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First challenge: I wanted to get some good hiking in while in Hawaii. Though I was on the most urbanized and developed island, there still was a wealth of hiking opportunities. First stop was the Koko Head Crater trail. Koko Head is a dormant volcano which last erupted 35,000 years ago. The trail is made up of stairs…lots and lots of stairs. Old railroad ties mount to the side of the hillside which lead to an old military lookout pillbox bunker used in WWII. The railway (now the ‘stairs’) was used to haul cargo and supplies to the top. All the reviews I could find online said this was one challenging hike. Accepted! I took an Uber (12 miles from Waikiki) over to the trail head and was pleasantly surprised how steep it looked from the bottom.

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Photos don’t do this justice. This is about 1,048 steps and an elevation climb of 1,200ft.

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A good portion of the trail was open like this just waiting to break a few ankles or legs.

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This had to be by far the toughest hike I’ve attempted, but I made it to the top. With high humidity and relatively warm temperatures, I stopped to rest on several occasions. However, the views from the top were well worth it!

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View of the old bunker.

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View of Waikiki in the distance.

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Headed back down wasn’t easy either. Trying to maintain balance on tired legs, and the constant pounding on my knees took a lot out of me.

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Once I rested after the hike, I went back to Waikiki to take in the waves. My legs were sore and trembling from the strain, but the day was not over. I’m not much of a water guy, so I left the surfing to other other tourists. Oddly enough, I ran into some nice folks who where from Los Lunas, NM…that’s only about 200 miles from my home! Small world.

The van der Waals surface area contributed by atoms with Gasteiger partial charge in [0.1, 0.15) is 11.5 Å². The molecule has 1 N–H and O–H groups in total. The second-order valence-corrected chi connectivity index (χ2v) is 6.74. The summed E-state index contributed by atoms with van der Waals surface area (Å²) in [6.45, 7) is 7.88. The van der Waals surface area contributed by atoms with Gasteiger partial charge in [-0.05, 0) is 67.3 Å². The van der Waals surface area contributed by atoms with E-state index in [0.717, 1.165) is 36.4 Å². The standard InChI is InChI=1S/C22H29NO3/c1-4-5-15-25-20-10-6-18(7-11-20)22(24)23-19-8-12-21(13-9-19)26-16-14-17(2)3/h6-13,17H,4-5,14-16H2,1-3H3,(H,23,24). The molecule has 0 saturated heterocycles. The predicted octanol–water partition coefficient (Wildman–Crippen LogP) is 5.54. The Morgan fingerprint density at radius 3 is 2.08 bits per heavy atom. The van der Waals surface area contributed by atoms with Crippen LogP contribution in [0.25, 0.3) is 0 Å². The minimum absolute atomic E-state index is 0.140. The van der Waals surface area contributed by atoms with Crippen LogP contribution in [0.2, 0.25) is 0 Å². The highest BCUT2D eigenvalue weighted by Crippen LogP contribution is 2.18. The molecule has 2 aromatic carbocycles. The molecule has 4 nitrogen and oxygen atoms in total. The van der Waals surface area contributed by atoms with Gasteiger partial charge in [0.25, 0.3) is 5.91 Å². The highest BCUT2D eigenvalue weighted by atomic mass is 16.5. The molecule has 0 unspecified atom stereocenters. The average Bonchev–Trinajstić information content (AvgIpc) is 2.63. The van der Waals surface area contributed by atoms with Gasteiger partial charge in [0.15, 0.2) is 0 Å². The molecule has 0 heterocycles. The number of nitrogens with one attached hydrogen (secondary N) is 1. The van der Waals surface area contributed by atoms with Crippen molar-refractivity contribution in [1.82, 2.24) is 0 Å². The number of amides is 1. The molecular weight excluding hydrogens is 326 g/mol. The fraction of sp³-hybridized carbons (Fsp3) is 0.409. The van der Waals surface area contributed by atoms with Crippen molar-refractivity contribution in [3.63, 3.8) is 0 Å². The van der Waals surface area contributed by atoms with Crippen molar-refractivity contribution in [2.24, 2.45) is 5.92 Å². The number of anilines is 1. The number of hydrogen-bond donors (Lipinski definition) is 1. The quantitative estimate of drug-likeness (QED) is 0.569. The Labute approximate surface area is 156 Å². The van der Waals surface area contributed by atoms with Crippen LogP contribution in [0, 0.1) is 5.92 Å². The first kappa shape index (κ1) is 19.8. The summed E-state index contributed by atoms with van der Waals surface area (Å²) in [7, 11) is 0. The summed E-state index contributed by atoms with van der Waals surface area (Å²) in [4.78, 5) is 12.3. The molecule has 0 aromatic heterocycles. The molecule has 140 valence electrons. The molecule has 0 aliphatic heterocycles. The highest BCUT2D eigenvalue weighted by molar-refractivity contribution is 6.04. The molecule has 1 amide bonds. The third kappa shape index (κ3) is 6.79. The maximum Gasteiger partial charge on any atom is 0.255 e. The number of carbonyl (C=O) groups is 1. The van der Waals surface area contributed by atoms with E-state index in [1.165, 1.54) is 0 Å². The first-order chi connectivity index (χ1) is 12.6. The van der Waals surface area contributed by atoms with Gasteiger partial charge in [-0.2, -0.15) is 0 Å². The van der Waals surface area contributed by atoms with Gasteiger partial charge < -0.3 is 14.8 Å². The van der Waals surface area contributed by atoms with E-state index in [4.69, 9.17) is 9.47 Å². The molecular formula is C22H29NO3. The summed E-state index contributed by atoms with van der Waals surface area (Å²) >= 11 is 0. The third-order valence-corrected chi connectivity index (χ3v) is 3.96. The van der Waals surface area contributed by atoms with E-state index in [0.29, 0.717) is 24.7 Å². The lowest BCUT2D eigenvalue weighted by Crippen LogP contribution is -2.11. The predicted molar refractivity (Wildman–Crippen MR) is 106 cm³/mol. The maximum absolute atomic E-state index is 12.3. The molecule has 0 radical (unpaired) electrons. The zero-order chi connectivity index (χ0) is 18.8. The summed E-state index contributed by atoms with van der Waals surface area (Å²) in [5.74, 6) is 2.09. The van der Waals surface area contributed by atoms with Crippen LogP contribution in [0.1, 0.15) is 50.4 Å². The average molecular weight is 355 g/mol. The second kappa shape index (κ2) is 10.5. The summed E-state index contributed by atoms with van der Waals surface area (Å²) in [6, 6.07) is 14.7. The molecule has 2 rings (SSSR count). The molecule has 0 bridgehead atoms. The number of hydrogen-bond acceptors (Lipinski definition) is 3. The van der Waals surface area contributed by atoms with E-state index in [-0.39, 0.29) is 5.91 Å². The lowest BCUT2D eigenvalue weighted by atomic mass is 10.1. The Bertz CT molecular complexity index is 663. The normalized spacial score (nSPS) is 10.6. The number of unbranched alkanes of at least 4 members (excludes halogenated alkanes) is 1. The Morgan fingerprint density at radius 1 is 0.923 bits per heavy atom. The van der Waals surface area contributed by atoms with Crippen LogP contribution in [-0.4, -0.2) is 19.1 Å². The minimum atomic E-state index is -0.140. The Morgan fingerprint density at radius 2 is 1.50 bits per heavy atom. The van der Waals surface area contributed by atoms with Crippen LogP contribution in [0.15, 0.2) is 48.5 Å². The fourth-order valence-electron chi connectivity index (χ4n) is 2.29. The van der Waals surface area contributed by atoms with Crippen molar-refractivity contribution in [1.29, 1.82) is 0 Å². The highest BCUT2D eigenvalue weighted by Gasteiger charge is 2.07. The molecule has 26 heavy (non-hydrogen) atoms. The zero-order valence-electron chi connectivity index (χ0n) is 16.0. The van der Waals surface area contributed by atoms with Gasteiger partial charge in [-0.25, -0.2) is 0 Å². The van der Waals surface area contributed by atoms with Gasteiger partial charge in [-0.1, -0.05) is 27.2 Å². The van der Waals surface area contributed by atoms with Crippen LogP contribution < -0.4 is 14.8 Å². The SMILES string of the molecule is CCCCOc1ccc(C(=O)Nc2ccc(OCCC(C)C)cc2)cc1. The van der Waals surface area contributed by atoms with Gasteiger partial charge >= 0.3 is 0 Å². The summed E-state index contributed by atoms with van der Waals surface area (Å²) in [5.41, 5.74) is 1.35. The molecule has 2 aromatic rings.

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Second challenge: James was able to sneak away early from his conference and we went to Hanauma Bay there we’d get our first experience of snorkeling! Hanauma is located along the southeast coast Oahu in the Hawaii Kai, not too far from Koko Crater.

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Renting the gear was a reasonable $25 and we dove in. I hadn’t been in the water since my teenage years, and I discovered my swimming skills were a bit rusty at best.

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So with that limitation discovered, I didn’t venture too far from the beach. The clean water offered some cool fish encounters.

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Later in the evening, I got my steps in on my Fitbit (19,000 total for the day) as we wandered around various farmers markets and shops in Waikiki. Of course, we had to sample some of the local food and beverages around.

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I was tempted to buy this as a gag gift!

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Speaking of coconuts…

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Some fresh paella.

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Creamy Japanese Ramen.

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Fresh fruit cup.

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This is mighty condensed, but hope you get a flavor of the fun. That covers Part I of this trip. Stay tuned for Part II in a few days!

 

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A New Year and Drive to Marfa, TX

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Happy New Year!

While we all get back in the swing of things after the holidays, I needed to sit down and reflect a little on 2017. It’s been a good year.

Here’s a quick little review:

  • Total Miles Covered: 32,490 or 23,300 (6 “S”), 9,190 (6 “i”)
  • Number of Journeys: Only Seven 😦
  • Most Memorable Drive: Pikes Peak and Mt. Evans, CO
  • Best Observed Fuel Economy: 36mpg in the “i” from Las Cruces to Albuquerque
  • Worst Observed Fuel Economy: 23mpg in the “s” in hard driving to Utah with a headwind